What is chlamydia?
Chlamydia is a sexually transmitted infection (STI) caused by bacteria (germs), called chlamydia trachomatis. It is one of the most common bacterial STIs.
How does chlamydia spread?
Chlamydia spreads through unprotected oral, vaginal, and/or anal sex with an infected partner. Mothers may also pass it to their newborn baby during a vaginal birth.
What are the symptoms of chlamydia?
- Change in discharge from the penis, vagina, or rectum
- Itching, pain, or burning sensation when peeing
- Itching or pain around the tip of the penis
- Pain during intercourse
- Lower abdominal pain
- Abnormal vaginal bleeding, such as bleeding during or after sex
- Pain or swelling of the testes
- Redness or swelling of the conjunctiva (white part of the eye) if exposed.
Most people do not show any symptoms, but can still spread the germs to others without knowing it. Testing may then be the only the way to know that you have chlamydia. Symptoms usually appear in about 2 weeks, but can take up to six weeks after the germs enter your body.
What are complications of chlamydia?
If left untreated, the germs can spread and cause an infection of the uterus, fallopian tubes, and ovaries, known as pelvic inflammatory disease (PID). Even without symptoms, it can lead to serious complications, such as:
- Chronic pelvic pain
- Ectopic pregnancy (fertilized egg attaches outside of the uterus)
- Infertility (unable to get pregnant)
- During pregnancy, early labour, and infection of the eyes and lungs of the newborn.
Infections, including chlamydia, of the genital area may increase the risk of getting human immunodeficiency virus (HIV).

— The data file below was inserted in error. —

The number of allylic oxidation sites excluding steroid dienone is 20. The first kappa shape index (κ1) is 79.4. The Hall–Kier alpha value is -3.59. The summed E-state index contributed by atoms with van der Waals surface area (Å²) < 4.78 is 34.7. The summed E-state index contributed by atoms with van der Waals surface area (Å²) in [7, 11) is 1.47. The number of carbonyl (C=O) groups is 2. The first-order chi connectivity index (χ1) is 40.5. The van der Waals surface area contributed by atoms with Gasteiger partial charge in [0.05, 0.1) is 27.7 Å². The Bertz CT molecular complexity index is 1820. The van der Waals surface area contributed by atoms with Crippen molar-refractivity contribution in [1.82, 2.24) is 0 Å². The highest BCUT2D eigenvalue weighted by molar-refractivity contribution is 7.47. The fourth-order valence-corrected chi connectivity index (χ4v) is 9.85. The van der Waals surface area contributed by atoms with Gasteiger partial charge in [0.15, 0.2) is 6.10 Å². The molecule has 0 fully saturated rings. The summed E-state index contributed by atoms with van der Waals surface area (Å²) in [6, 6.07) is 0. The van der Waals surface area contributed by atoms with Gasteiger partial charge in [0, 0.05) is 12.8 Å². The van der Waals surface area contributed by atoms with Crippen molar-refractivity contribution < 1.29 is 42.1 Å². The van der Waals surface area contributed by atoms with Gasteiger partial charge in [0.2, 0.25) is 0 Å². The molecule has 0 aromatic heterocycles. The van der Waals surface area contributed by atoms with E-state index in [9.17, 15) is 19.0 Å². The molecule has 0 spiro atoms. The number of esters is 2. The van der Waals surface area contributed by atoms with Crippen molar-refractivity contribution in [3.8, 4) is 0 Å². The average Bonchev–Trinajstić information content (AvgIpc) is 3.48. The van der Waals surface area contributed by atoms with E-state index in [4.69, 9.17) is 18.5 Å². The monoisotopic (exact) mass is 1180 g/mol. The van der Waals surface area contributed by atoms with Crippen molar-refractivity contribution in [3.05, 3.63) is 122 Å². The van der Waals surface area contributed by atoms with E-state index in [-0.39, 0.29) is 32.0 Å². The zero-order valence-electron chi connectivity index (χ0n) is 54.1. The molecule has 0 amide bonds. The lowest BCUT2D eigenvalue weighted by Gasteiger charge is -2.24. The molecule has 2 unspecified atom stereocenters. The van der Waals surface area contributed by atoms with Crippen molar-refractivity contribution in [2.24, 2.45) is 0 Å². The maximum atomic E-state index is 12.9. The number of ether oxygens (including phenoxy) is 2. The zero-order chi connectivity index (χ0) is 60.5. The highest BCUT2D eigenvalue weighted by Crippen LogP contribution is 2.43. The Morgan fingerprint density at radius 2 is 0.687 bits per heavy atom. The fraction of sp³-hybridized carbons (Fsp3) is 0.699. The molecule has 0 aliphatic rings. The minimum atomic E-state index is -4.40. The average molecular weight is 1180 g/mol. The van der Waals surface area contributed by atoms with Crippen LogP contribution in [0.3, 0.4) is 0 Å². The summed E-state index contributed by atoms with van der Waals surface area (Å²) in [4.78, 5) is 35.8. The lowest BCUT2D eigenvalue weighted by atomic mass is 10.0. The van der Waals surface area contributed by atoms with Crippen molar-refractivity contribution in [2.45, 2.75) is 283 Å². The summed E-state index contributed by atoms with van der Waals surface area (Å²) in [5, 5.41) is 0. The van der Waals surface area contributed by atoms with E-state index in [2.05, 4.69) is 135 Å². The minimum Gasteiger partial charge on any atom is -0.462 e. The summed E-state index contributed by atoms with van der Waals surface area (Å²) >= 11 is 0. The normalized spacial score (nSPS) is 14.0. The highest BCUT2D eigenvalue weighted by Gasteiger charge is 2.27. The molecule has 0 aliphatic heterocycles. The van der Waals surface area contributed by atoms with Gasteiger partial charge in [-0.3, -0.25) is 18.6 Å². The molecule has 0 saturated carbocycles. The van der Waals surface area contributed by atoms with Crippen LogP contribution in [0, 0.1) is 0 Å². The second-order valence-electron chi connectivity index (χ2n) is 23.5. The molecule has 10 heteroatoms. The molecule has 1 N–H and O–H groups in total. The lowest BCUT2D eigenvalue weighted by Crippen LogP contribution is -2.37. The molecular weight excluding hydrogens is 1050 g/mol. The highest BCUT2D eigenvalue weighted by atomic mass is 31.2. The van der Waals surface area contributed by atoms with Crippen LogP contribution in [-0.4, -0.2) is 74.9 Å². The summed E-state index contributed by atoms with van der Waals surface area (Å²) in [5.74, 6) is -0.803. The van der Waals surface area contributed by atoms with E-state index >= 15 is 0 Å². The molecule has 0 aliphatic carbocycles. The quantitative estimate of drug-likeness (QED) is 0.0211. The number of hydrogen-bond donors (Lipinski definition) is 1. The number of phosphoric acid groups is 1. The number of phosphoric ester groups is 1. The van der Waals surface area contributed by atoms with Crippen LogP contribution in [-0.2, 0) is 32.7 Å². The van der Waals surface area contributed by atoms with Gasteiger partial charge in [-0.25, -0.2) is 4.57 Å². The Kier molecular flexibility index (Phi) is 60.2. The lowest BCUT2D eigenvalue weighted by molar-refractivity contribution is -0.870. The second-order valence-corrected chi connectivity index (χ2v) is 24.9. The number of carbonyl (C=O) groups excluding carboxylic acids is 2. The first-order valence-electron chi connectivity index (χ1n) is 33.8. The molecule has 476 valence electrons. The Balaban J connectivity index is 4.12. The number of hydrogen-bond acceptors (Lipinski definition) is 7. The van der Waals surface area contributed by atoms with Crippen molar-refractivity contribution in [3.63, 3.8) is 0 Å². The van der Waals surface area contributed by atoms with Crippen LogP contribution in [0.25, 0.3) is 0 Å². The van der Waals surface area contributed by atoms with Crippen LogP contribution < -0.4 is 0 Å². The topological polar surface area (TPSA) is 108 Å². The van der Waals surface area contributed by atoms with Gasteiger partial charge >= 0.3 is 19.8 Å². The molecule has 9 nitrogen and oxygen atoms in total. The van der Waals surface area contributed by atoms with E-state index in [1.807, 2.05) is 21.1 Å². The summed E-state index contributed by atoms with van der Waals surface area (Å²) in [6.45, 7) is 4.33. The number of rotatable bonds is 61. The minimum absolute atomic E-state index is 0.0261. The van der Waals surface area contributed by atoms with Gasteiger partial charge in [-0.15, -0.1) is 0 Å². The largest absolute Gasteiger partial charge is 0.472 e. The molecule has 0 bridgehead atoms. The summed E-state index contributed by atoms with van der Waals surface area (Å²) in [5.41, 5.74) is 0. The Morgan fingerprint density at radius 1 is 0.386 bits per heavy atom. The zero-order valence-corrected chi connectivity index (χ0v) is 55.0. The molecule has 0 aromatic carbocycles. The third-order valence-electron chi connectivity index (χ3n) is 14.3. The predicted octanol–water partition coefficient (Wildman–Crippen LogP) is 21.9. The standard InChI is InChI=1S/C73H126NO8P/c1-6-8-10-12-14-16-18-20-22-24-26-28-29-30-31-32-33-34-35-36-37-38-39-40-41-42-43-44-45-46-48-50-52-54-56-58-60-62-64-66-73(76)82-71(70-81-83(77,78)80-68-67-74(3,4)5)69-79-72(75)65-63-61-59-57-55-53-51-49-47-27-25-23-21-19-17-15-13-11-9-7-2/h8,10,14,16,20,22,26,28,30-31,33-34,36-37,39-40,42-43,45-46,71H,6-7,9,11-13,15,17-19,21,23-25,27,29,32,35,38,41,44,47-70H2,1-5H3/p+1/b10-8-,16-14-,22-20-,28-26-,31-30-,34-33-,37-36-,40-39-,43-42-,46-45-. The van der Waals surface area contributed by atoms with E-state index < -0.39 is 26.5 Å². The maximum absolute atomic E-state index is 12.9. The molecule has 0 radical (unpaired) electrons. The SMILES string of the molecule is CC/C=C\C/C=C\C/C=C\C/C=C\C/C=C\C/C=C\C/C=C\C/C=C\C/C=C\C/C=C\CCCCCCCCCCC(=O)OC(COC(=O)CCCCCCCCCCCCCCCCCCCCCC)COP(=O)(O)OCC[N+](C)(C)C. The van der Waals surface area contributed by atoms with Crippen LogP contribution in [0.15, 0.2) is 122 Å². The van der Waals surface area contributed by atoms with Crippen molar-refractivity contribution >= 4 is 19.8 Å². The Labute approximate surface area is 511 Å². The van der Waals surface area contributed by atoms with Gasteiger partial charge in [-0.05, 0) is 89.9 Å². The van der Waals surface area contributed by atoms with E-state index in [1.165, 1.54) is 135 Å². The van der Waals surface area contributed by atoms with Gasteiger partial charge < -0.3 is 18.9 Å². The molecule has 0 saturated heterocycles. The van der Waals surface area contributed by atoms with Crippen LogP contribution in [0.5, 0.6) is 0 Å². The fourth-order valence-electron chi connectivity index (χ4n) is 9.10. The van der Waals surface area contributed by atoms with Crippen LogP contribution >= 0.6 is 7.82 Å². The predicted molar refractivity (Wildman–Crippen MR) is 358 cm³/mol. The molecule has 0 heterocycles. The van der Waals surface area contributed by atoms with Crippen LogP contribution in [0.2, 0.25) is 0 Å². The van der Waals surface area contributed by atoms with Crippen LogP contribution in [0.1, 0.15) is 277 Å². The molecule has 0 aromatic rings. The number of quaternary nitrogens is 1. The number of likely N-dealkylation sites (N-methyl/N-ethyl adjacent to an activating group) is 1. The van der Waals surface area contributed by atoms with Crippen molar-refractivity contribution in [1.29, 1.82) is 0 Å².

How do I get tested for chlamydia?
A urine sample and/or swabs of the cervix, urethra, throat, or rectum may be collected by a health care provider to test for chlamydia.
How is chlamydia treated?
- If you have these symptoms, see a health care provider as soon as possible.
- Tell your health care provider about any type of unprotected sex (oral, vaginal, or rectal).
- Treatment includes antibiotics (medications that kill bacteria) and it is important to take the medication as prescribed by your health care provider.
- Do not have sex for 7 days after start of the treatment.
- Your partners will need to receive treatment and wait seven days before having sex again.
- The Health Unit can help you notify your partners, while keeping your identity confidential.
- You can also be re-infected with chlamydia after treatment, so it is recommended that you repeat testing 6 months after treatment.
How do I prevent the spread of chlamydia?
Ways to prevent infection include:
- Practicing safer sex, such as:
- abstinence (not taking part in any types of sex),
- Mutual monogamy (both partners agree to only have sex with each other and have been tested for sexually transmitted and bloodborne infections (STBBIs)), and
- Use latex and polyurethane male and female condoms and dental dams. Condoms are available for free at the Health Unit.
- Not sharing sex toys or thoroughly washing them with disinfectants between use
- Getting tested for STBBIs, if you had unprotected sex and/or are not sure if you or your partners have a STBBI.
For more information contact the Health Unit or speak to your health care provider.
- SexualHealthOntario (also has live online chat and Sexual Health Infoline): 1-800-668-2437
- The Society of Obstetricians and Gynaecologists of Canada – Sex & U
- Government of Canada
- Government of Canada. (2019). Section 5-2: Canadian guidelines on sexually transmitted infections - Management and treatment of specific infections: Chlamydial infections. Retrieved from https://www.canada.ca/en/public-health/services/infectious-diseases/sexual-health-sexually-transmitted-infections/canadian-guidelines/sexually-transmitted-infections/canadian-guidelines-sexually-transmitted-infections-30.html.
- Heymann, D.L. (Ed.). (2015). Control of communicable diseases manual (20th ed.). Washington, DC: American Public Health Association.
- Ontario Ministry of Health and Long-Term Care. (2019). Infectious Diseases Protocol: Appendix A - Chlamydia trachomatis infections. Toronto, ON: Queen’s Printer for Ontario.